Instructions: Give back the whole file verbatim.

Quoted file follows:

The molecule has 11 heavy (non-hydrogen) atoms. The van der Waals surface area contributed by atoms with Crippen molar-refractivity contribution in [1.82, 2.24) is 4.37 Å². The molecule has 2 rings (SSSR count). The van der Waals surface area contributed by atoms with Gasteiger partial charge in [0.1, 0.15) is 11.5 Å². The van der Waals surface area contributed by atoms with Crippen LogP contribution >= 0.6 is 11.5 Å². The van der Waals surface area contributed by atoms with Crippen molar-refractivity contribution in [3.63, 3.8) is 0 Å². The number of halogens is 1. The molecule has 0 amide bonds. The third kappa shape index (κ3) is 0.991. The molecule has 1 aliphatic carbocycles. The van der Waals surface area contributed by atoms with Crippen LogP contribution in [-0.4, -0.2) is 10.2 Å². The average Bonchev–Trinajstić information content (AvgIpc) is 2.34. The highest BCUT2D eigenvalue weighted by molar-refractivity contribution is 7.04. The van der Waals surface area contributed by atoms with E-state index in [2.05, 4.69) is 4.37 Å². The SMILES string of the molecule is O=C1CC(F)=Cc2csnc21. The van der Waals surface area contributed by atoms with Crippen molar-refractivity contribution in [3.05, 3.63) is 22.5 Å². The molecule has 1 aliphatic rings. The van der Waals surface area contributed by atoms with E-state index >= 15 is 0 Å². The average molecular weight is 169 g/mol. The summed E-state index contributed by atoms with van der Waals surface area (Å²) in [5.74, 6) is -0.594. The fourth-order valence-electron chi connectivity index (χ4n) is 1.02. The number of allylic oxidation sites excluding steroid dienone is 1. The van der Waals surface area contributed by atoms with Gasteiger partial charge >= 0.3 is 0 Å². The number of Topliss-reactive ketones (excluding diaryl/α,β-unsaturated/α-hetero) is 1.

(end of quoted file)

The molecule has 11 heavy (non-hydrogen) atoms. The van der Waals surface area contributed by atoms with Crippen molar-refractivity contribution in [1.82, 2.24) is 4.37 Å². The molecule has 2 rings (SSSR count). The van der Waals surface area contributed by atoms with Gasteiger partial charge in [0.1, 0.15) is 11.5 Å². The van der Waals surface area contributed by atoms with Crippen LogP contribution >= 0.6 is 11.5 Å². The van der Waals surface area contributed by atoms with Crippen molar-refractivity contribution in [3.63, 3.8) is 0 Å². The number of halogens is 1. The molecule has 0 amide bonds. The third kappa shape index (κ3) is 0.991. The molecule has 1 aliphatic carbocycles. The van der Waals surface area contributed by atoms with Crippen LogP contribution in [-0.4, -0.2) is 10.2 Å². The average Bonchev–Trinajstić information content (AvgIpc) is 2.34. The highest BCUT2D eigenvalue weighted by molar-refractivity contribution is 7.04. The van der Waals surface area contributed by atoms with E-state index in [2.05, 4.69) is 4.37 Å². The SMILES string of the molecule is O=C1CC(F)=Cc2csnc21. The van der Waals surface area contributed by atoms with Crippen molar-refractivity contribution in [3.05, 3.63) is 22.5 Å². The molecule has 1 aliphatic rings. The van der Waals surface area contributed by atoms with E-state index >= 15 is 0 Å². The average molecular weight is 169 g/mol. The summed E-state index contributed by atoms with van der Waals surface area (Å²) in [5.74, 6) is -0.594. The fourth-order valence-electron chi connectivity index (χ4n) is 1.02. The number of allylic oxidation sites excluding steroid dienone is 1. The van der Waals surface area contributed by atoms with Gasteiger partial charge >= 0.3 is 0 Å². The number of Topliss-reactive ketones (excluding diaryl/α,β-unsaturated/α-hetero) is 1.